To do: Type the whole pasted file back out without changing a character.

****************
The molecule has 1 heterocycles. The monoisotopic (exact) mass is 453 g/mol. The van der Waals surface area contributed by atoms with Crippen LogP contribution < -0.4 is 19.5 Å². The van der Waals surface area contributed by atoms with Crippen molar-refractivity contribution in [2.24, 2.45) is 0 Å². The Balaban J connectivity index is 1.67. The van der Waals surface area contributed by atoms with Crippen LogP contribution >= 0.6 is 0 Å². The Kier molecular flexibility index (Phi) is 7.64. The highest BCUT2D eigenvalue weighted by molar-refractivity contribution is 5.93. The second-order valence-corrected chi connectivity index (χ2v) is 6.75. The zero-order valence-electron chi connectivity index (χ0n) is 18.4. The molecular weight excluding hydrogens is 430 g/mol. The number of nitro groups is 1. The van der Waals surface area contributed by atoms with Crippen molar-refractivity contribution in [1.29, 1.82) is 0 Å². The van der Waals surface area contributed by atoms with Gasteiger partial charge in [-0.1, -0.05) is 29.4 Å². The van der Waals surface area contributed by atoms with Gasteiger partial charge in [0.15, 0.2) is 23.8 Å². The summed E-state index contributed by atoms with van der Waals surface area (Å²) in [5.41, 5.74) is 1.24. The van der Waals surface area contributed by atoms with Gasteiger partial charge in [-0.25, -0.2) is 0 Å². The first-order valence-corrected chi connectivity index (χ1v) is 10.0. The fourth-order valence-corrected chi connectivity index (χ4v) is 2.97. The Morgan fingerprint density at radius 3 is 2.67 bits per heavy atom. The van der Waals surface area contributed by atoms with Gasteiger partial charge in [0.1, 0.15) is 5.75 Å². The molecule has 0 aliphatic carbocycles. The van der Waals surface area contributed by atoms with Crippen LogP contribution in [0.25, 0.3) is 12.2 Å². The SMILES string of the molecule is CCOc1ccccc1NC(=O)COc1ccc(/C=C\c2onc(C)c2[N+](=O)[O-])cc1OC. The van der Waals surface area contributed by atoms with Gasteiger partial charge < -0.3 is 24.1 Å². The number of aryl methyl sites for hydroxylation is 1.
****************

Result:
The molecule has 1 heterocycles. The monoisotopic (exact) mass is 453 g/mol. The van der Waals surface area contributed by atoms with Crippen LogP contribution < -0.4 is 19.5 Å². The van der Waals surface area contributed by atoms with Crippen molar-refractivity contribution in [2.24, 2.45) is 0 Å². The Balaban J connectivity index is 1.67. The van der Waals surface area contributed by atoms with Crippen LogP contribution >= 0.6 is 0 Å². The Kier molecular flexibility index (Phi) is 7.64. The highest BCUT2D eigenvalue weighted by molar-refractivity contribution is 5.93. The second-order valence-corrected chi connectivity index (χ2v) is 6.75. The zero-order valence-electron chi connectivity index (χ0n) is 18.4. The molecular weight excluding hydrogens is 430 g/mol. The number of nitro groups is 1. The van der Waals surface area contributed by atoms with Crippen molar-refractivity contribution in [1.29, 1.82) is 0 Å². The van der Waals surface area contributed by atoms with Gasteiger partial charge in [-0.1, -0.05) is 29.4 Å². The van der Waals surface area contributed by atoms with Gasteiger partial charge in [0.15, 0.2) is 23.8 Å². The summed E-state index contributed by atoms with van der Waals surface area (Å²) in [5.41, 5.74) is 1.24. The van der Waals surface area contributed by atoms with Gasteiger partial charge in [-0.25, -0.2) is 0 Å². The first-order valence-corrected chi connectivity index (χ1v) is 10.0. The fourth-order valence-corrected chi connectivity index (χ4v) is 2.97. The Morgan fingerprint density at radius 3 is 2.67 bits per heavy atom. The van der Waals surface area contributed by atoms with Gasteiger partial charge in [0.1, 0.15) is 5.75 Å². The molecule has 0 aliphatic carbocycles. The van der Waals surface area contributed by atoms with Crippen LogP contribution in [0.25, 0.3) is 12.2 Å². The SMILES string of the molecule is CCOc1ccccc1NC(=O)COc1ccc(/C=C\c2onc(C)c2[N+](=O)[O-])cc1OC. The van der Waals surface area contributed by atoms with Gasteiger partial charge < -0.3 is 24.1 Å². The number of aryl methyl sites for hydroxylation is 1.